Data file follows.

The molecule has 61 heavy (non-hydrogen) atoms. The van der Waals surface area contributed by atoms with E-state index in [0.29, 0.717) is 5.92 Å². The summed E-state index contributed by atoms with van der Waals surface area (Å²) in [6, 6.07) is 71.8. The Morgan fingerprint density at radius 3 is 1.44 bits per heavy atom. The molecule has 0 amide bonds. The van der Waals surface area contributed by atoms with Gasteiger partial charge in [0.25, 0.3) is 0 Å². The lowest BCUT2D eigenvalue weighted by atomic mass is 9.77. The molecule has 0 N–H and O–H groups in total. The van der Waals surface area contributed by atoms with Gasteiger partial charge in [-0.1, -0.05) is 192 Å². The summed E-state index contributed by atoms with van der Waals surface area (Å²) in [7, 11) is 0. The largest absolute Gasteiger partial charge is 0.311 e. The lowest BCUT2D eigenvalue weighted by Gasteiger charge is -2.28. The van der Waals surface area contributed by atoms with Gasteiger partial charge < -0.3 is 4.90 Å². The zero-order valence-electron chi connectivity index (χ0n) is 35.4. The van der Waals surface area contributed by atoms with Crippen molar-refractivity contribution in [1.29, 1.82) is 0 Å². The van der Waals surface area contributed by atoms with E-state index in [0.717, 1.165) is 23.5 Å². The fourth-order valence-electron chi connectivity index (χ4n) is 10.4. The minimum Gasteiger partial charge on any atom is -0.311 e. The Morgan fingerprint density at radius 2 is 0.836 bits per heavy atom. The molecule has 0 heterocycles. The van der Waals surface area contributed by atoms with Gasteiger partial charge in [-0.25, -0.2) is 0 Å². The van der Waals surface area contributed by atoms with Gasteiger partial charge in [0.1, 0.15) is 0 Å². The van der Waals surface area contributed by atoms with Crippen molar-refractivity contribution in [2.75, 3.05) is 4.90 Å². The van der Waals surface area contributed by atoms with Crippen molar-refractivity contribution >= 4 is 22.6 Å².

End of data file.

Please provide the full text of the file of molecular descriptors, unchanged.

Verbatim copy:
The molecule has 61 heavy (non-hydrogen) atoms. The van der Waals surface area contributed by atoms with E-state index in [0.29, 0.717) is 5.92 Å². The summed E-state index contributed by atoms with van der Waals surface area (Å²) in [6, 6.07) is 71.8. The Morgan fingerprint density at radius 3 is 1.44 bits per heavy atom. The molecule has 0 amide bonds. The van der Waals surface area contributed by atoms with Gasteiger partial charge in [0.25, 0.3) is 0 Å². The lowest BCUT2D eigenvalue weighted by atomic mass is 9.77. The molecule has 0 N–H and O–H groups in total. The van der Waals surface area contributed by atoms with Gasteiger partial charge in [-0.1, -0.05) is 192 Å². The summed E-state index contributed by atoms with van der Waals surface area (Å²) in [7, 11) is 0. The largest absolute Gasteiger partial charge is 0.311 e. The lowest BCUT2D eigenvalue weighted by Gasteiger charge is -2.28. The van der Waals surface area contributed by atoms with Gasteiger partial charge < -0.3 is 4.90 Å². The zero-order valence-electron chi connectivity index (χ0n) is 35.4. The van der Waals surface area contributed by atoms with Crippen molar-refractivity contribution in [1.29, 1.82) is 0 Å². The van der Waals surface area contributed by atoms with E-state index in [0.717, 1.165) is 23.5 Å². The fourth-order valence-electron chi connectivity index (χ4n) is 10.4. The minimum Gasteiger partial charge on any atom is -0.311 e. The Morgan fingerprint density at radius 2 is 0.836 bits per heavy atom. The molecule has 0 heterocycles. The van der Waals surface area contributed by atoms with Gasteiger partial charge in [-0.25, -0.2) is 0 Å². The van der Waals surface area contributed by atoms with Gasteiger partial charge in [0.1, 0.15) is 0 Å². The van der Waals surface area contributed by atoms with Crippen molar-refractivity contribution in [2.75, 3.05) is 4.90 Å². The van der Waals surface area contributed by atoms with Crippen molar-refractivity contribution >= 4 is 22.6 Å².